Tonight, Fox debuts a comedy called "breaking_in", about a small pen-test company. I haven't seen the show, but I'm the CEO of a small pen-test company (i.e. Christian Slater's character), so I thought I'd create a "pre review" of the show. (Also, one of our exploits, FedEx-ing a iPhone to a company was already dramatized in the show "Leverage" -- we got a nice thank-you note from the producers -- this gives me license to pre-comment.)
Physical vs. Cyber
The most important difference with reality is that pen-testing is almost always a computer thing. Companies hire us to hack into their computers. In the show, it appears they focus on physical penetration. A hacker might disable the alarm system, but the other characters rappel down ropes from the skylight during the night. That's logical: what pen-testers really do is sit at a computer all day long staring intently at the screen. And what we are really doing is writing the proposal and budget before the test, and compiling the results in a report for the customer, rather than doing the penetrating. There is no way to dramatize this for TV.
I did want to discuss ethics. We pen-testers share the same abilities as hackers -- does that not imply we share the same ethics? Wouldn't exploring this ethical issue make a good story? The answer is a greater suspicion of unethical behavior leads to greater emphasis on good ethics. We fire employees not only for ethical violations, but also any appearance of ethical violations. At my last company, we fired an employee for running an unauthorized port scan at home, not because we thought he was trying to hack somebody, but simply because some might interpret it as trying to hack somebody.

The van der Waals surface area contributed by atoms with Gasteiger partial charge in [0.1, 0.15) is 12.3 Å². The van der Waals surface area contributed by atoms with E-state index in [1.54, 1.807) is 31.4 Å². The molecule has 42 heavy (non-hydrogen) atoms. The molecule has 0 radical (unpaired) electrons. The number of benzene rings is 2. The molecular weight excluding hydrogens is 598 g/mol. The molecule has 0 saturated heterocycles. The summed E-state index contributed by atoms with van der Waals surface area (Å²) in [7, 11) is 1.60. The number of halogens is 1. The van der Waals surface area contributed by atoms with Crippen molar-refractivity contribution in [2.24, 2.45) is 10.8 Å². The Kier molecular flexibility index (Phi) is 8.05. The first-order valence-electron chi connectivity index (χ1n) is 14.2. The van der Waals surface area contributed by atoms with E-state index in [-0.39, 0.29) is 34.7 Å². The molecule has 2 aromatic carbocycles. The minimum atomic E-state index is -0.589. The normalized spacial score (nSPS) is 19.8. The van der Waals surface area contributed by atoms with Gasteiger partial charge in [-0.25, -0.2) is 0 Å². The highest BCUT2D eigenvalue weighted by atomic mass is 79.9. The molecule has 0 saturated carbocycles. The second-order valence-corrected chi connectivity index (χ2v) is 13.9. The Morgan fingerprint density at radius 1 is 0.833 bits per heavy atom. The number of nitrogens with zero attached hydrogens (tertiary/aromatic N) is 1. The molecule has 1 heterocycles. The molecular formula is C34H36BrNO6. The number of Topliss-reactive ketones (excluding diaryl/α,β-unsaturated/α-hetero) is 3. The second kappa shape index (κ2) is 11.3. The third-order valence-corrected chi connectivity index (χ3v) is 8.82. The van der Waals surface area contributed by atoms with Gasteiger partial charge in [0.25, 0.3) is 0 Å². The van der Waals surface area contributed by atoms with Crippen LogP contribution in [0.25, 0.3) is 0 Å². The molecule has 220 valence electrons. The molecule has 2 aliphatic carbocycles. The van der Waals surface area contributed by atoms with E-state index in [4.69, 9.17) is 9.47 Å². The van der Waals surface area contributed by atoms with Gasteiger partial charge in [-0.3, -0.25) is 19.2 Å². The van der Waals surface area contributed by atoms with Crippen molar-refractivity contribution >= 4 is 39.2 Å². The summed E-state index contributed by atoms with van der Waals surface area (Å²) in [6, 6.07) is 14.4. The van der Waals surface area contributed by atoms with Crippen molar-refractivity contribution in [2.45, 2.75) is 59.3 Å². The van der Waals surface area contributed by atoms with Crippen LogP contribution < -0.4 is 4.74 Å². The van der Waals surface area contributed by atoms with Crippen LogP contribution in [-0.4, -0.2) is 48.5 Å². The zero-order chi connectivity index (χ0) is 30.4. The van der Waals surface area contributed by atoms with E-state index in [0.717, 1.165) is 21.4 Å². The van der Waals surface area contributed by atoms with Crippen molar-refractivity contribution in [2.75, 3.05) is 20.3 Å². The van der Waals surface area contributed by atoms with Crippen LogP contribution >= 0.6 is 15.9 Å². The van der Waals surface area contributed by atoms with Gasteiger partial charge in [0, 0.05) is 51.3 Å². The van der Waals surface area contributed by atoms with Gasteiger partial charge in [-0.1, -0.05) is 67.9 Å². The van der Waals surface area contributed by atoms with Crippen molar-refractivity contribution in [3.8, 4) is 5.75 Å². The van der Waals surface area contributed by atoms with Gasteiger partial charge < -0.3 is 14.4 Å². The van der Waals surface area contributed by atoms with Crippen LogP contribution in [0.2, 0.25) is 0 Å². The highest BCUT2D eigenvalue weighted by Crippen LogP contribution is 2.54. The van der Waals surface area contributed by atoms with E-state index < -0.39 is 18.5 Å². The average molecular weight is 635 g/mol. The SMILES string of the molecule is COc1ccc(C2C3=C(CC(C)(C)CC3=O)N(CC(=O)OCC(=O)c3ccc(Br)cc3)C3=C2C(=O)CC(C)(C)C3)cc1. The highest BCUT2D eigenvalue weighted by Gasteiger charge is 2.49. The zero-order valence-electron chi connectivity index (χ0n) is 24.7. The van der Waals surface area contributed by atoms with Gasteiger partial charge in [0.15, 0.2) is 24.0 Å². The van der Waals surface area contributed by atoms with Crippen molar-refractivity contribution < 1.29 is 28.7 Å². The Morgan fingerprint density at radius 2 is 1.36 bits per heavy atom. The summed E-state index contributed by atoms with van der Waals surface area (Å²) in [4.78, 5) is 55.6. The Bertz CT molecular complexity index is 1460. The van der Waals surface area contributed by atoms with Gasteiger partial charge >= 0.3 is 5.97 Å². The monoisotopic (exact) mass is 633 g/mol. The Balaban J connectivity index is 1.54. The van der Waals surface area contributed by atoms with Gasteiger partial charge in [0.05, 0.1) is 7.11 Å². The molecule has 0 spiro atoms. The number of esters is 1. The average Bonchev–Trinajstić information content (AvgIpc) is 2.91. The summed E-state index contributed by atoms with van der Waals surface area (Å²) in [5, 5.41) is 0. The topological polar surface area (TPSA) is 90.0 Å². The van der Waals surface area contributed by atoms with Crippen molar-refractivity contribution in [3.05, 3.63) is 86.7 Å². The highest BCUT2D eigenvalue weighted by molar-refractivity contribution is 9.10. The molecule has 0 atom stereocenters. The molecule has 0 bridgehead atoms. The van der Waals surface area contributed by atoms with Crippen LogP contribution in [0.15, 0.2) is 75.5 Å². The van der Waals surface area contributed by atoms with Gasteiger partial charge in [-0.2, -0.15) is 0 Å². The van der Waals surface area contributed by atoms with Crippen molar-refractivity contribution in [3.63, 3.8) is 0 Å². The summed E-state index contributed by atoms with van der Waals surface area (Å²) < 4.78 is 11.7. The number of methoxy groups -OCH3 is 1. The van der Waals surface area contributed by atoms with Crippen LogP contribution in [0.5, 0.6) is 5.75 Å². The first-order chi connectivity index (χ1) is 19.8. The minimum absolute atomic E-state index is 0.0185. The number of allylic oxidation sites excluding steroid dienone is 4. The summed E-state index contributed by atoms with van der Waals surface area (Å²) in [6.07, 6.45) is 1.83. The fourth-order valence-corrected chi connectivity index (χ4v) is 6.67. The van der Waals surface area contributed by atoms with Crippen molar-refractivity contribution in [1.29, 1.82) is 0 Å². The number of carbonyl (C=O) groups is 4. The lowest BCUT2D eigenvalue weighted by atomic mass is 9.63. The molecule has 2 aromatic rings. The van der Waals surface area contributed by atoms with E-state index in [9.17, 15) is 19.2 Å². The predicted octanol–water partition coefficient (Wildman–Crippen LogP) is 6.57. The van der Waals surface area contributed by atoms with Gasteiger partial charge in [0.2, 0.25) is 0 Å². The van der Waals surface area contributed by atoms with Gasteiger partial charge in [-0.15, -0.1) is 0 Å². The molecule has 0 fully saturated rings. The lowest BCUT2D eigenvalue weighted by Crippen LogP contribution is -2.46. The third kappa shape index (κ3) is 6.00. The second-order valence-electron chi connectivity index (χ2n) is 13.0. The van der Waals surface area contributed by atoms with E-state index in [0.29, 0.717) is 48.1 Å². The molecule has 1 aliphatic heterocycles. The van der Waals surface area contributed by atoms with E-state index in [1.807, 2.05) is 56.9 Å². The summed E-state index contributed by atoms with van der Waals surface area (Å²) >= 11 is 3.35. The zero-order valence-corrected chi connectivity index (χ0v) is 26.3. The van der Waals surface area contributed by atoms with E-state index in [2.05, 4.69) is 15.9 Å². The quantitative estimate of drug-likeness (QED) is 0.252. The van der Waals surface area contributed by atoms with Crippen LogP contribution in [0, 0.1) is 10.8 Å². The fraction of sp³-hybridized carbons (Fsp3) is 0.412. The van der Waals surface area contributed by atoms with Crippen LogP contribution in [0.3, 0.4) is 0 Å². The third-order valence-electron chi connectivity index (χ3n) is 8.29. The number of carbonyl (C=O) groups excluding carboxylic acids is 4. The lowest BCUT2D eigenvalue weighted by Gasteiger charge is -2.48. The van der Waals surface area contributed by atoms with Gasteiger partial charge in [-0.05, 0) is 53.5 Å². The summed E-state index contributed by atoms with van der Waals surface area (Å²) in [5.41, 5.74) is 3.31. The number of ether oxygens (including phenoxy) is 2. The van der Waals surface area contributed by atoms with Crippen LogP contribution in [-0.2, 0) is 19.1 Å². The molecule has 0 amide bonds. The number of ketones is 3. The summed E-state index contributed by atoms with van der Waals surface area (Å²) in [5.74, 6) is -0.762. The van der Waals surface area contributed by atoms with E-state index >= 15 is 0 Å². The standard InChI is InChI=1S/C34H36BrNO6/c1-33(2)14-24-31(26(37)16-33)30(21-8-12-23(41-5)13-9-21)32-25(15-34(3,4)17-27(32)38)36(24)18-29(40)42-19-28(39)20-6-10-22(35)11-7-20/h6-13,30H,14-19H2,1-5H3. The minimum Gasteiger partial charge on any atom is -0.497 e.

Another side to ethics is the fact that pen-testers are generally highly paid. We gouge our customers (we are worth every penny). There is no temptation to screw that up by crossing a line. Sure, we frequently get our hands on hundreds of millions of dollars during pen-tests, but there is no temptation. The risks involved in actually trying to pocket that money are too high compared to the income we get anyway.
According the previews of breaking_in, the CEO of that company blackmails an underpaid hacker to work for him. I've seen others that are similarly unethical, but if such a CEO is willing to cross the line in that case, he will probably keep crossing lines and taking chances, until he either goes bankrupt or gets put in jail. A good example of this is in Kevin Poulson's book "Kingpin": several times Max Butler tried to go straight, but his ethics were so poor that he keep crossing lines, and kept getting caught.
The upshot is that any established pen-testing company is likely to be far more ethical than average, not less ethical.
The characters in the show are a bit odd. That's about right -- everyone I know who does pen-tests is a little weird. Though, it tends to be the boring sort of weird, like not bathing, rather than exciting weird, like driving a HumVee. Though, there was this one bank in San Fransisco whose chief security expert wore goth clothing to work, and the occasional cross dressing (his wife helped him pick out the clothes).
The show has a love interest, of course.
As you might expect, females are rare in the testosterone fueled community of hacking, but they aren't non existent. There are some really talented females at the top of our profession.
I might be live blogging the show tonight, maybe just inanely twittering it @ErrataRob